172) Iron Man 2 (2010) Dir: Jon Favreau Date Released: May 2010 Date Seen: May 16, 2010 Rating: 3.75/5
Within the realm of established expectations, sequels to comic book adaptations are typically better than their forebears. There usually isn't as much hand-wringing as there was in the preceding entry as there's less fear of failing as a franchise. In these sequels, by and large, a greater emphasis is put on emphasizing character over plot, emotions over schematic origin story plots. This is part of what Iron Man 2 is better than Iron Man but it's hardly a holistic explanation of what improved from one film to the next. Screenwriter Justin Theroux really let out his gut with his script for Iron Man 2 and embraced the fact that he's working on a superhero movie directed by Jon Favreau. The improvised banter, the meandering plot, the frustrated vision of Tony Stark as a clueless fratboy with a huge checkbook and a tendency to only want to change his bad habits after-the-fact: all of this recalls protagonists of more canonical Favreau films like Swingers and Made, which are basically the same movie anyway. All of these elements were frantically thrown together in Iron Man in a vain attempt to prove that Favreau's knack for light comedies about egocentric loser man-children could survive the daunting framework of a tentpole franchise. In Iron Man 2, Favreau and Theroux proves that it can.
This isn't to say that Favreau's eccentricities preclude or overshadow his weaknesses as a filmmaker. I love the fact that characters appear and then disappear for whole swathes of the film and then re-appear again later and the stellar patter Thereoux gives to the film's equally excellent cast, especially villains Sam Rockwell and Mickey Rourke. But yes, Favreau still hasn't learned how to shoot an action scene. He's still mostly relying almost entirely on the energy he infuses in these ugly smash-em-up sequences. To their credit, their crudely photographed choreography does a sense of spontaneous play about it. Which is fine and actually kind of riveting--the final scenes around Corona Park are a frenzied blast. But they just don't look very good, do they? These scenes sorely want finesse and in that way, they're the perfect representative of Iron Man 2: bigger, cockier and, yeah, less focussed than what you get in Iron Man. This is bad how?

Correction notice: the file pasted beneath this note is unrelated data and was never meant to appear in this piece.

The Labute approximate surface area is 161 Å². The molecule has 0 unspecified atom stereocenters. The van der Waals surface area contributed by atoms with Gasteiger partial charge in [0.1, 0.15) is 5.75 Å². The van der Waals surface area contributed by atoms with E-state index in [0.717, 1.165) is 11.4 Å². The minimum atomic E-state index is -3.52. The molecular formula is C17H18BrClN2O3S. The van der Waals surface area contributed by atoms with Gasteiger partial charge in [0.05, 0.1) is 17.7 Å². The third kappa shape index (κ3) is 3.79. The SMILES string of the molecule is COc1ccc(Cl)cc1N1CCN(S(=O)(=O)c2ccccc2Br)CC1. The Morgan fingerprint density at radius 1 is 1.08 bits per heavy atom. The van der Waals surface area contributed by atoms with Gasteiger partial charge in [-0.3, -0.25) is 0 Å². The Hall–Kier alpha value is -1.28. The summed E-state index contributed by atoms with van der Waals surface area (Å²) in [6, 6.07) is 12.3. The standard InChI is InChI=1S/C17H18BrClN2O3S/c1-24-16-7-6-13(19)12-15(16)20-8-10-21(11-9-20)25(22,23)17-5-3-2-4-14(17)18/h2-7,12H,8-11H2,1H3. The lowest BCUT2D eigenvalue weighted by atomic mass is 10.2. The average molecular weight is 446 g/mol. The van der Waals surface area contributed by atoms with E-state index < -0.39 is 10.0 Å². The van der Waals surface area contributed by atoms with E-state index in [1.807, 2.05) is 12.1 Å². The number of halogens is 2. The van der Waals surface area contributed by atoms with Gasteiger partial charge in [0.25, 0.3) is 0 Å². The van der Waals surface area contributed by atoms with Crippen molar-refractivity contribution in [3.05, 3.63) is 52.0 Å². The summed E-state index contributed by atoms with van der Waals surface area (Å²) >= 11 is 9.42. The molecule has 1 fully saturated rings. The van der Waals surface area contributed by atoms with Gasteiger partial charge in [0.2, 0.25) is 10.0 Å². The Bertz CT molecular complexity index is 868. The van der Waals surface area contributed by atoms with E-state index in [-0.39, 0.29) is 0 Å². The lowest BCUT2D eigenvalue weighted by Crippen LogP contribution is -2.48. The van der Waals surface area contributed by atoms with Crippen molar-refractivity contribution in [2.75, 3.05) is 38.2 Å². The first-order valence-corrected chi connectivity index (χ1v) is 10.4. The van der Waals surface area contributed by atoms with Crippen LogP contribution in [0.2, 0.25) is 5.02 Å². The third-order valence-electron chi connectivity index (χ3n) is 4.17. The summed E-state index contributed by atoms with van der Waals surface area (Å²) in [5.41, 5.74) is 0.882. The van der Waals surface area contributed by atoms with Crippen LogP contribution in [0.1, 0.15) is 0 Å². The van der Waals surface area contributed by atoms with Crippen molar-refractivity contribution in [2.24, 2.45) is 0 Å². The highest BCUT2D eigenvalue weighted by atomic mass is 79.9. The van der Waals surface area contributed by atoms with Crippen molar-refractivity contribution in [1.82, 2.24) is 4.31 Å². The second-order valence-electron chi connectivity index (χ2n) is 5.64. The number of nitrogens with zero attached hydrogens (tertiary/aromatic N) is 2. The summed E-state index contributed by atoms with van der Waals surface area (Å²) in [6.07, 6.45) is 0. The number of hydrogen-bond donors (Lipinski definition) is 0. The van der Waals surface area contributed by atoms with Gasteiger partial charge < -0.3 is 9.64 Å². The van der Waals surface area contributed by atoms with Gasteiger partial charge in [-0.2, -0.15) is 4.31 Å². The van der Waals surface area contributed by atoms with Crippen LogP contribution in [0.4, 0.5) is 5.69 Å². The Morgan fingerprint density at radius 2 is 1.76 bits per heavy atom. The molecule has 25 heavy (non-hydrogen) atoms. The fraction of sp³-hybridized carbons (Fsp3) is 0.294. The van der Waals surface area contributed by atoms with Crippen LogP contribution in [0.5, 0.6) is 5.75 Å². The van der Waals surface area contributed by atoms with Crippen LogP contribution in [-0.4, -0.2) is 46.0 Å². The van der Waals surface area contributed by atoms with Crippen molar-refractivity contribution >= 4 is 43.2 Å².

I feel that Iron Man 2's seeming lack of focus proves that, in some ways, Theroux is further proving that he gets who his Tony Stark is more than he did in Iron Man. His Stark is someone that has the world on his shoulders and has to micro-manage and multi-task his way through everything he does with a smile on his face. And he does it because that smile comes naturally: he likes being the ringmaster of a giant 10-ring circus* and not knowing what will come next. His fear of dying unrecognized, of failing his father's legacy, of letting Pepper down, of losing his friends, etc. all percolate around the periphery of Iron Man 2's plot because that's where they belong. He wouldn't be a very convincing distracted genius scientist/narcissist otherwise, would he?
This is akin to the way Iron Man spends so much time showing us the myriad tests Stark enacts when he builds the Iron Man suit. These scenes are also drawn-out but they're supposed to be. Stark's private trials are a never-ending source of inside humor for Stark, jokes that no one but he will get because no one else is there with him building the suit. That navel-gazing sensibility proves that Theroux basically got who Stark the scientist was, always fixating on things no one else can see and looking like a paranoid ass when he boasts about it later. But Iron Man 2 is the next best expression of that understanding, a character study that only looks as harried as its protagonist is supposed to. The sooner people stop whining about how Iron Man 2 sets up the next of Marvel's tentpole films and start looking at it as the superior action comedy that it is, the better.
*Only nerds will get this joke....